Nato defence ministers signalled their backing for the Afghan strategy put forward by the American commander General Stanley McChrystal yesterday in an implicit rejection of the alternative plan proposed by US Vice-President Joe Biden.
The general had made an unscheduled appearance at the meeting of ministers in Bratislava, Slovakia, to give a presentation behind closed doors. Anders Fogh Rasmussen, the Nato secretary general, said: "What we did today was to discuss General McChrystal's overall assessment, his overall approach, and I have noted a broad support from all ministers of this overall counter-insurgency approach."
The US Defence Secretary, Robert Gates, said he was at the summit "mainly in a listening mode" with his Nato counterparts. Significantly, he added: "Many allies spoke positively about General McChrystal's assessment."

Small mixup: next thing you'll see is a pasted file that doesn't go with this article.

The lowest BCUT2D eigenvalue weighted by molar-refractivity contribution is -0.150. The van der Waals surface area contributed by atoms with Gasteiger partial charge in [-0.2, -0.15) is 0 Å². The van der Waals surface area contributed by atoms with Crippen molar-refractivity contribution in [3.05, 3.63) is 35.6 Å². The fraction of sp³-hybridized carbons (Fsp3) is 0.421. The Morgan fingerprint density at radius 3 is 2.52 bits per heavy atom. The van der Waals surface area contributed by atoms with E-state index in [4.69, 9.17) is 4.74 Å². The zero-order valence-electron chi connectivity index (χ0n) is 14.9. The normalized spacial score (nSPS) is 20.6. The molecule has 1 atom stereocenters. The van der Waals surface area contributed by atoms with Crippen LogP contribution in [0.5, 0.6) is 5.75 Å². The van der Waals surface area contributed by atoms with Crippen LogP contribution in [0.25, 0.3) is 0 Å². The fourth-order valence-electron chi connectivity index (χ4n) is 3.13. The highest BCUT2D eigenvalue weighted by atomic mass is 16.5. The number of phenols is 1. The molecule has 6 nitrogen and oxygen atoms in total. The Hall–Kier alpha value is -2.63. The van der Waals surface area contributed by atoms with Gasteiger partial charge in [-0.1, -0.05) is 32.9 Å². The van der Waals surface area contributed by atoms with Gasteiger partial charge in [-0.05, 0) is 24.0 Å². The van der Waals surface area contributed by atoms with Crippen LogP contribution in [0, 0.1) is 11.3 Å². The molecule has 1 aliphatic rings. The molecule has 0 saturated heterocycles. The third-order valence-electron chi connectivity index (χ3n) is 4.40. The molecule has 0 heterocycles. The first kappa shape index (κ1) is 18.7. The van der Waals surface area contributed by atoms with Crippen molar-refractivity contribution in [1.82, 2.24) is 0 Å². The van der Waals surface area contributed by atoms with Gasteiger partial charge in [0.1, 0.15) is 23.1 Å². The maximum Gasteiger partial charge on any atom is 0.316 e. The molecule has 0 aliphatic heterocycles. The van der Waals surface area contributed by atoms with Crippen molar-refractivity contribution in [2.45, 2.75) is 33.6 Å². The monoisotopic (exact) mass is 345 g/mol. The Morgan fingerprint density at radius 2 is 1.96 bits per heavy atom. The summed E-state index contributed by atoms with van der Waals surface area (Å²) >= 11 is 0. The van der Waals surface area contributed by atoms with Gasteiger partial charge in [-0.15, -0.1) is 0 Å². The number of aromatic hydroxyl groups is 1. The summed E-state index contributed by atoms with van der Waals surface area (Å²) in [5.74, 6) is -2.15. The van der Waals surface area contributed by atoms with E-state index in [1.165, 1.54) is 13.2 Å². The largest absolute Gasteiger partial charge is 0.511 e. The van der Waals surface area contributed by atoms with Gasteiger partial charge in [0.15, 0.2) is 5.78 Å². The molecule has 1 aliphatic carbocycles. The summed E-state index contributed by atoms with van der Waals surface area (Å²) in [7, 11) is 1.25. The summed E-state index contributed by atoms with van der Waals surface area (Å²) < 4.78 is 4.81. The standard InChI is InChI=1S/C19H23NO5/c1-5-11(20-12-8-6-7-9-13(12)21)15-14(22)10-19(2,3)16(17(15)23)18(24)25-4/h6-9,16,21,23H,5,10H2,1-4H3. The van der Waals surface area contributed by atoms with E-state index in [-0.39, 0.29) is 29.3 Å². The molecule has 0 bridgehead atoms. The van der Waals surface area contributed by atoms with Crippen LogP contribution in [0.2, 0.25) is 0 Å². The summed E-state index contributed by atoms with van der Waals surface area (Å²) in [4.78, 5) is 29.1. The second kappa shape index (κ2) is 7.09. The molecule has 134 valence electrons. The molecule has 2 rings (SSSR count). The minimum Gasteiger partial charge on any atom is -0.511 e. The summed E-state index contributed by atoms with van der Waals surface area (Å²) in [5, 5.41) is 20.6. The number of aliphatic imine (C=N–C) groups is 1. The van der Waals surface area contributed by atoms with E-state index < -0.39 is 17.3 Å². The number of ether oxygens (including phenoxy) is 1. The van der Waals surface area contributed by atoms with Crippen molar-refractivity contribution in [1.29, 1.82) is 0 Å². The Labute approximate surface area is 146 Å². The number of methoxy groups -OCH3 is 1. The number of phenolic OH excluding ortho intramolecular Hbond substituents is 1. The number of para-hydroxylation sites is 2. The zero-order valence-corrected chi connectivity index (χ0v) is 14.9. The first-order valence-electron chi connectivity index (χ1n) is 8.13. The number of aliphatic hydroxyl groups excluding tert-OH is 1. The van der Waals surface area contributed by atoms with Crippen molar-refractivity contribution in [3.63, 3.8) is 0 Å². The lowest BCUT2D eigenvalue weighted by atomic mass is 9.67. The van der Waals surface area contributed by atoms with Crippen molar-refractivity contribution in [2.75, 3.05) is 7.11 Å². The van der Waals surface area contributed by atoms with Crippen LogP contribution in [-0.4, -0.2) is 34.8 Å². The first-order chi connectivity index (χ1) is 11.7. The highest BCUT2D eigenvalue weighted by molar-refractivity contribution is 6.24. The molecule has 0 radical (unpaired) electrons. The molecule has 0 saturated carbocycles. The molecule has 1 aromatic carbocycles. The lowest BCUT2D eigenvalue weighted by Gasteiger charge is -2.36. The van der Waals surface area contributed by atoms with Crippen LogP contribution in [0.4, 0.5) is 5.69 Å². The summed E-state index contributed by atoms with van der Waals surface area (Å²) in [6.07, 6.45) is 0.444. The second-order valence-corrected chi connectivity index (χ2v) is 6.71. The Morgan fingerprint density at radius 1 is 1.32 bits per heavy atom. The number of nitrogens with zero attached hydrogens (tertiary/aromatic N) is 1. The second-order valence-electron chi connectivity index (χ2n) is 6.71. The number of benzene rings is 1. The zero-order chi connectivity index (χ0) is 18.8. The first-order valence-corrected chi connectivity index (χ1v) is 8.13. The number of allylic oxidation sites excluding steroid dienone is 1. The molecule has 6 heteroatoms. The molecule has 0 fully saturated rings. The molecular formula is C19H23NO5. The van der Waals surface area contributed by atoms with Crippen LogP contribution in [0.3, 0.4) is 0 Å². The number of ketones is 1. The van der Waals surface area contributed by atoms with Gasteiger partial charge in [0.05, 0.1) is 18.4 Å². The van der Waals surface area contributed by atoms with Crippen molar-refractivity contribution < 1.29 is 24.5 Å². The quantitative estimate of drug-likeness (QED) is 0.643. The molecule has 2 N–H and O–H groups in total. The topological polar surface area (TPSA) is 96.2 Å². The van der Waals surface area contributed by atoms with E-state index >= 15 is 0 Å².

The general has asked for between 20,000 and 40,000 extra troops to implement his counter-insurgency strategy. This is being opposed by an influential faction led by Vice-President Biden who has spoken against sending large-scale reinforcements and wants, instead, to concentrate on a counter-terrorism mission hunting al-Qa'ida across the border in Pakistan.
Diplomatic sources say Nato endorsement of General McChrystal has led to anger in the Biden camp. They had criticised the commander for promoting his strategy, including on a visit to London, while President Barack Obama is still weighing up the options.
In Britain, the head of the Army, General Sir David Richards, has led allied military leaders in stressing that "more boots on the ground" were needed to establish security. The UK is already committed to sending 500 extra troops although the actual deployment will not be mounted until President Obama announces his decision.
Mr Gates said the announcement was still two or three weeks away, and he cautioned that it was "vastly premature" to draw conclusions now about whether the President would deploy more troops. He added that some countries had indicated a willingness to add to both their military and civil aid. Spain, Germany, the Netherlands and Denmark would not send more troops just yet. A further Nato meeting on Afghanistan is planned next month.
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